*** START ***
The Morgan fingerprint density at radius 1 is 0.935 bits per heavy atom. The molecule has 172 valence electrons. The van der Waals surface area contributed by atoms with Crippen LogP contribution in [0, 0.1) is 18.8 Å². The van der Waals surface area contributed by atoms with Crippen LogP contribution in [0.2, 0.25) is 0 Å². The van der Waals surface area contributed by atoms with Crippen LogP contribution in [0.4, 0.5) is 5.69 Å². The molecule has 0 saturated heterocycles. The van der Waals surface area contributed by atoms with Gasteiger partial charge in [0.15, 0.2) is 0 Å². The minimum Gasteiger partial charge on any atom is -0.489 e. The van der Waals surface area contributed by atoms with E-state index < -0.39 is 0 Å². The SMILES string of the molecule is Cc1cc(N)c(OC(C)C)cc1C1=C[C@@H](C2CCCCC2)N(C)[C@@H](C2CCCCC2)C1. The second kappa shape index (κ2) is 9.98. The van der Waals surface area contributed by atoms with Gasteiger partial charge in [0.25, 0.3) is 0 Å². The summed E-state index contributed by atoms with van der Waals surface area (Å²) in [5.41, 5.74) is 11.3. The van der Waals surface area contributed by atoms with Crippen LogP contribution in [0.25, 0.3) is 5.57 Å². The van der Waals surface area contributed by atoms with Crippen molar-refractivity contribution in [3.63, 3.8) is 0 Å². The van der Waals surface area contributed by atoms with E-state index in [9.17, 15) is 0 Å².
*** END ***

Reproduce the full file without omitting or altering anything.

The Morgan fingerprint density at radius 1 is 0.935 bits per heavy atom. The molecule has 172 valence electrons. The van der Waals surface area contributed by atoms with Crippen LogP contribution in [0, 0.1) is 18.8 Å². The van der Waals surface area contributed by atoms with Crippen LogP contribution in [0.2, 0.25) is 0 Å². The van der Waals surface area contributed by atoms with Crippen LogP contribution in [0.4, 0.5) is 5.69 Å². The molecule has 0 saturated heterocycles. The van der Waals surface area contributed by atoms with Gasteiger partial charge in [0.15, 0.2) is 0 Å². The minimum Gasteiger partial charge on any atom is -0.489 e. The van der Waals surface area contributed by atoms with E-state index < -0.39 is 0 Å². The SMILES string of the molecule is Cc1cc(N)c(OC(C)C)cc1C1=C[C@@H](C2CCCCC2)N(C)[C@@H](C2CCCCC2)C1. The second kappa shape index (κ2) is 9.98. The van der Waals surface area contributed by atoms with Gasteiger partial charge in [0.25, 0.3) is 0 Å². The summed E-state index contributed by atoms with van der Waals surface area (Å²) in [5.41, 5.74) is 11.3. The van der Waals surface area contributed by atoms with Crippen LogP contribution in [0.25, 0.3) is 5.57 Å². The van der Waals surface area contributed by atoms with Crippen molar-refractivity contribution in [3.63, 3.8) is 0 Å². The van der Waals surface area contributed by atoms with E-state index in [9.17, 15) is 0 Å².